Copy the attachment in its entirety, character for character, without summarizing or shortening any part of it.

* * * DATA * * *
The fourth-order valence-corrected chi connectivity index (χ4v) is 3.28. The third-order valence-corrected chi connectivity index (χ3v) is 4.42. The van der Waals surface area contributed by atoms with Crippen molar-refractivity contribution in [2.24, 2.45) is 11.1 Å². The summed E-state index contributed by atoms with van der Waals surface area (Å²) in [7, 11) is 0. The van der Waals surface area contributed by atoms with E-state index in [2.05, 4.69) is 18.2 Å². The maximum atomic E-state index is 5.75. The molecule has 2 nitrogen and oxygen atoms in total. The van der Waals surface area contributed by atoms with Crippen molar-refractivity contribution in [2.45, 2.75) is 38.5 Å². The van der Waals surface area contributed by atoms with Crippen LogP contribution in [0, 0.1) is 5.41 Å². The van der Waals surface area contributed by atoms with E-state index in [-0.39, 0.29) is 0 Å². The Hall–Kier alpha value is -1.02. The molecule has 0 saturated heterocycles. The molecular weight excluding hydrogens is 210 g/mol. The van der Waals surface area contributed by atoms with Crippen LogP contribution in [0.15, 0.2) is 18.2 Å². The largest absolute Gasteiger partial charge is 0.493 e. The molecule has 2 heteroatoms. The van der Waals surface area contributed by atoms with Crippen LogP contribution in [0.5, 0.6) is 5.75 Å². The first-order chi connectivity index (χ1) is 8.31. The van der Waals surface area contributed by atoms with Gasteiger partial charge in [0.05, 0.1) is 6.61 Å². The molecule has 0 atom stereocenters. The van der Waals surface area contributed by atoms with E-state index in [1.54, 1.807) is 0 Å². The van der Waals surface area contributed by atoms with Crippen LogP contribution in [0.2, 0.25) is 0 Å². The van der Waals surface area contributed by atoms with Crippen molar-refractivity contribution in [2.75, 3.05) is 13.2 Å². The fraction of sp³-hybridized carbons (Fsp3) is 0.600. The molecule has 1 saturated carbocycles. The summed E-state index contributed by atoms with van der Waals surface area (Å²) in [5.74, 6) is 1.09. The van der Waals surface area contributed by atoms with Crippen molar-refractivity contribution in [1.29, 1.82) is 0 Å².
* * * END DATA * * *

The fourth-order valence-corrected chi connectivity index (χ4v) is 3.28. The third-order valence-corrected chi connectivity index (χ3v) is 4.42. The van der Waals surface area contributed by atoms with Crippen molar-refractivity contribution in [2.24, 2.45) is 11.1 Å². The summed E-state index contributed by atoms with van der Waals surface area (Å²) in [7, 11) is 0. The van der Waals surface area contributed by atoms with E-state index in [2.05, 4.69) is 18.2 Å². The maximum atomic E-state index is 5.75. The molecule has 2 nitrogen and oxygen atoms in total. The van der Waals surface area contributed by atoms with Crippen molar-refractivity contribution in [2.45, 2.75) is 38.5 Å². The van der Waals surface area contributed by atoms with Crippen LogP contribution in [0, 0.1) is 5.41 Å². The van der Waals surface area contributed by atoms with E-state index in [-0.39, 0.29) is 0 Å². The Hall–Kier alpha value is -1.02. The molecule has 0 saturated heterocycles. The molecular weight excluding hydrogens is 210 g/mol. The van der Waals surface area contributed by atoms with Crippen LogP contribution in [0.15, 0.2) is 18.2 Å². The largest absolute Gasteiger partial charge is 0.493 e. The molecule has 2 heteroatoms. The van der Waals surface area contributed by atoms with Crippen LogP contribution in [0.5, 0.6) is 5.75 Å². The first-order chi connectivity index (χ1) is 8.31. The van der Waals surface area contributed by atoms with Gasteiger partial charge in [0.05, 0.1) is 6.61 Å². The molecule has 0 atom stereocenters. The van der Waals surface area contributed by atoms with E-state index in [1.54, 1.807) is 0 Å². The van der Waals surface area contributed by atoms with Crippen LogP contribution in [0.2, 0.25) is 0 Å². The van der Waals surface area contributed by atoms with Crippen molar-refractivity contribution in [2.75, 3.05) is 13.2 Å². The fraction of sp³-hybridized carbons (Fsp3) is 0.600. The molecule has 1 saturated carbocycles. The summed E-state index contributed by atoms with van der Waals surface area (Å²) in [5.74, 6) is 1.09. The van der Waals surface area contributed by atoms with Crippen molar-refractivity contribution in [1.29, 1.82) is 0 Å².